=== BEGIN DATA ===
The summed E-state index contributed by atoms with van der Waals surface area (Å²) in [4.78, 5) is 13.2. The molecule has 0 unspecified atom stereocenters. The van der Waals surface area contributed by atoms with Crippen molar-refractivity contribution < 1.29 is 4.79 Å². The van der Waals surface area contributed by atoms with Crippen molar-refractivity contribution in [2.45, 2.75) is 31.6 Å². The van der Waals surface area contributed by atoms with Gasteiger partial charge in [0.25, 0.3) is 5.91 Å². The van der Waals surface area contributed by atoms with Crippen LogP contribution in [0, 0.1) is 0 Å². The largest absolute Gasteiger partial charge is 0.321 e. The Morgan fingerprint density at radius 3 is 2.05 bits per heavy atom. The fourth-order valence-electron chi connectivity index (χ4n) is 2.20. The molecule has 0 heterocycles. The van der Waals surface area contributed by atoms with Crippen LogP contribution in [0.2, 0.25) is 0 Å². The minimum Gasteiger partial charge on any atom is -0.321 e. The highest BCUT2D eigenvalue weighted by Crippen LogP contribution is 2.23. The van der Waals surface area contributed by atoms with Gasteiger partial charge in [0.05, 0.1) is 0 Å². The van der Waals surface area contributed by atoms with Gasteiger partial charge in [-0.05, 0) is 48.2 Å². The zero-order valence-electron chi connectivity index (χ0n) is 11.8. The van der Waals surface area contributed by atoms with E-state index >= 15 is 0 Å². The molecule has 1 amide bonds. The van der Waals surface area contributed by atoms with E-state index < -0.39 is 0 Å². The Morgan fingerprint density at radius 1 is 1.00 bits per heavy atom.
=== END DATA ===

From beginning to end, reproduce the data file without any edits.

The summed E-state index contributed by atoms with van der Waals surface area (Å²) in [4.78, 5) is 13.2. The molecule has 0 unspecified atom stereocenters. The van der Waals surface area contributed by atoms with Crippen molar-refractivity contribution < 1.29 is 4.79 Å². The van der Waals surface area contributed by atoms with Crippen molar-refractivity contribution in [2.45, 2.75) is 31.6 Å². The van der Waals surface area contributed by atoms with Gasteiger partial charge in [0.25, 0.3) is 5.91 Å². The van der Waals surface area contributed by atoms with Crippen LogP contribution in [0, 0.1) is 0 Å². The largest absolute Gasteiger partial charge is 0.321 e. The Morgan fingerprint density at radius 3 is 2.05 bits per heavy atom. The fourth-order valence-electron chi connectivity index (χ4n) is 2.20. The molecule has 0 heterocycles. The van der Waals surface area contributed by atoms with Crippen LogP contribution in [0.2, 0.25) is 0 Å². The minimum Gasteiger partial charge on any atom is -0.321 e. The highest BCUT2D eigenvalue weighted by Crippen LogP contribution is 2.23. The van der Waals surface area contributed by atoms with Gasteiger partial charge in [0.05, 0.1) is 0 Å². The van der Waals surface area contributed by atoms with Gasteiger partial charge in [-0.05, 0) is 48.2 Å². The zero-order valence-electron chi connectivity index (χ0n) is 11.8. The van der Waals surface area contributed by atoms with E-state index >= 15 is 0 Å². The molecule has 1 amide bonds. The van der Waals surface area contributed by atoms with E-state index < -0.39 is 0 Å². The Morgan fingerprint density at radius 1 is 1.00 bits per heavy atom.